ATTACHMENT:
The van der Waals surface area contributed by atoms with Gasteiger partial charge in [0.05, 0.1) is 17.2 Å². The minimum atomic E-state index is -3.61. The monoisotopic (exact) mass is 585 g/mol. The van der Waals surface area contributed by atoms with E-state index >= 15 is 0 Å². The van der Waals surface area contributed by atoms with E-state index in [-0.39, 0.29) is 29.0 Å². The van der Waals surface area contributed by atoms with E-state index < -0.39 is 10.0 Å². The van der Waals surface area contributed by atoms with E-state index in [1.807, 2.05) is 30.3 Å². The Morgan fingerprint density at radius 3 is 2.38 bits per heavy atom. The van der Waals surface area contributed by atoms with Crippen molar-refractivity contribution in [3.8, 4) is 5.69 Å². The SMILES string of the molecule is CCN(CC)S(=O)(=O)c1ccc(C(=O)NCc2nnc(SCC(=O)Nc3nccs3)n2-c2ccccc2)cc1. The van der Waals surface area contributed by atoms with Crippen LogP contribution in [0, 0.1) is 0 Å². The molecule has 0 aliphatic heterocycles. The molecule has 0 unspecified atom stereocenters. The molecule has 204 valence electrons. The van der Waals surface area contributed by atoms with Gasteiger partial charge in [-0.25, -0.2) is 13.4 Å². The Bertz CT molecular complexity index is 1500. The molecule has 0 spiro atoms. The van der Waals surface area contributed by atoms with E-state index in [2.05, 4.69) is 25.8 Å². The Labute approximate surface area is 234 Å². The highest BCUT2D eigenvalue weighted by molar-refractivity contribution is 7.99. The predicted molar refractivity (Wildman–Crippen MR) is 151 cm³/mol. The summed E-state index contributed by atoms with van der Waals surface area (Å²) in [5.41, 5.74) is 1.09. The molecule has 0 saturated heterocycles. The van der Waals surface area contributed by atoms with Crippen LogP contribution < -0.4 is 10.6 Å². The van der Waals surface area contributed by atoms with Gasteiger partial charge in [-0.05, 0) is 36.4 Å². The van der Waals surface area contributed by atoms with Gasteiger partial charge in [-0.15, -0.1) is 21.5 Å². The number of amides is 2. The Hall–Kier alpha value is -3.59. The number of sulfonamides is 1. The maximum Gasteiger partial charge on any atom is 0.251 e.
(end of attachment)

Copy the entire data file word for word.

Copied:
The van der Waals surface area contributed by atoms with Gasteiger partial charge in [0.05, 0.1) is 17.2 Å². The minimum atomic E-state index is -3.61. The monoisotopic (exact) mass is 585 g/mol. The van der Waals surface area contributed by atoms with E-state index >= 15 is 0 Å². The van der Waals surface area contributed by atoms with E-state index in [-0.39, 0.29) is 29.0 Å². The van der Waals surface area contributed by atoms with E-state index < -0.39 is 10.0 Å². The van der Waals surface area contributed by atoms with E-state index in [1.807, 2.05) is 30.3 Å². The Morgan fingerprint density at radius 3 is 2.38 bits per heavy atom. The van der Waals surface area contributed by atoms with Crippen molar-refractivity contribution in [3.8, 4) is 5.69 Å². The SMILES string of the molecule is CCN(CC)S(=O)(=O)c1ccc(C(=O)NCc2nnc(SCC(=O)Nc3nccs3)n2-c2ccccc2)cc1. The van der Waals surface area contributed by atoms with Crippen LogP contribution in [0, 0.1) is 0 Å². The molecule has 0 aliphatic heterocycles. The molecule has 0 unspecified atom stereocenters. The molecule has 204 valence electrons. The van der Waals surface area contributed by atoms with Gasteiger partial charge in [-0.25, -0.2) is 13.4 Å². The Bertz CT molecular complexity index is 1500. The molecule has 0 spiro atoms. The van der Waals surface area contributed by atoms with E-state index in [2.05, 4.69) is 25.8 Å². The Labute approximate surface area is 234 Å². The highest BCUT2D eigenvalue weighted by molar-refractivity contribution is 7.99. The predicted molar refractivity (Wildman–Crippen MR) is 151 cm³/mol. The summed E-state index contributed by atoms with van der Waals surface area (Å²) in [5.41, 5.74) is 1.09. The molecule has 0 saturated heterocycles. The van der Waals surface area contributed by atoms with Crippen LogP contribution < -0.4 is 10.6 Å². The van der Waals surface area contributed by atoms with Gasteiger partial charge in [-0.05, 0) is 36.4 Å². The van der Waals surface area contributed by atoms with Gasteiger partial charge in [-0.15, -0.1) is 21.5 Å². The number of amides is 2. The Hall–Kier alpha value is -3.59. The number of sulfonamides is 1. The maximum Gasteiger partial charge on any atom is 0.251 e.